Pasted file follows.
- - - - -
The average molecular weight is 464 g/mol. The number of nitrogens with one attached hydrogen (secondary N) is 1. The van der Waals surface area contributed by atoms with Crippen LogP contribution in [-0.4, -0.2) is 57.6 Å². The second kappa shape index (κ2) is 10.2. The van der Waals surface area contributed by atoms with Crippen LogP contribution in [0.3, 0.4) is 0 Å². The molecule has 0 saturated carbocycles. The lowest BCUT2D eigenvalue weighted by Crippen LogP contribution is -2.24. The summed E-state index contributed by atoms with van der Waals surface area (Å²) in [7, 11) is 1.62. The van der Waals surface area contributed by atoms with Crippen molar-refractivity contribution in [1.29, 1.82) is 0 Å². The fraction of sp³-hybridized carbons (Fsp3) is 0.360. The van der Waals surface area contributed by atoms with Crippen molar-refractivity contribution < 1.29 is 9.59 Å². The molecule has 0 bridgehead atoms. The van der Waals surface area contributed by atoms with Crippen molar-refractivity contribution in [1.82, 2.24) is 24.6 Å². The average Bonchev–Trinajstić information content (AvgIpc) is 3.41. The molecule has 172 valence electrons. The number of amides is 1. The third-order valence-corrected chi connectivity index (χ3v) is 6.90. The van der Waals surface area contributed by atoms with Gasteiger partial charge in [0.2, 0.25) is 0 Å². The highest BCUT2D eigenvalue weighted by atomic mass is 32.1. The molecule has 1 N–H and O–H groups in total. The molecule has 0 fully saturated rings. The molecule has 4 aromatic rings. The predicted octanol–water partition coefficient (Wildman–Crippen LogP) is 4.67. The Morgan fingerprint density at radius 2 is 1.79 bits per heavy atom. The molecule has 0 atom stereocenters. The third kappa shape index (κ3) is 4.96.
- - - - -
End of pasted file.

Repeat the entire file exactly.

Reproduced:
The average molecular weight is 464 g/mol. The number of nitrogens with one attached hydrogen (secondary N) is 1. The van der Waals surface area contributed by atoms with Crippen LogP contribution in [-0.4, -0.2) is 57.6 Å². The second kappa shape index (κ2) is 10.2. The van der Waals surface area contributed by atoms with Crippen LogP contribution in [0.3, 0.4) is 0 Å². The molecule has 0 saturated carbocycles. The lowest BCUT2D eigenvalue weighted by Crippen LogP contribution is -2.24. The summed E-state index contributed by atoms with van der Waals surface area (Å²) in [7, 11) is 1.62. The van der Waals surface area contributed by atoms with Crippen molar-refractivity contribution in [1.29, 1.82) is 0 Å². The fraction of sp³-hybridized carbons (Fsp3) is 0.360. The van der Waals surface area contributed by atoms with Crippen molar-refractivity contribution < 1.29 is 9.59 Å². The molecule has 0 bridgehead atoms. The van der Waals surface area contributed by atoms with Crippen molar-refractivity contribution in [1.82, 2.24) is 24.6 Å². The average Bonchev–Trinajstić information content (AvgIpc) is 3.41. The molecule has 172 valence electrons. The number of amides is 1. The third-order valence-corrected chi connectivity index (χ3v) is 6.90. The van der Waals surface area contributed by atoms with Gasteiger partial charge in [0.2, 0.25) is 0 Å². The highest BCUT2D eigenvalue weighted by atomic mass is 32.1. The molecule has 1 N–H and O–H groups in total. The molecule has 0 fully saturated rings. The molecule has 4 aromatic rings. The predicted octanol–water partition coefficient (Wildman–Crippen LogP) is 4.67. The Morgan fingerprint density at radius 2 is 1.79 bits per heavy atom. The molecule has 0 atom stereocenters. The third kappa shape index (κ3) is 4.96.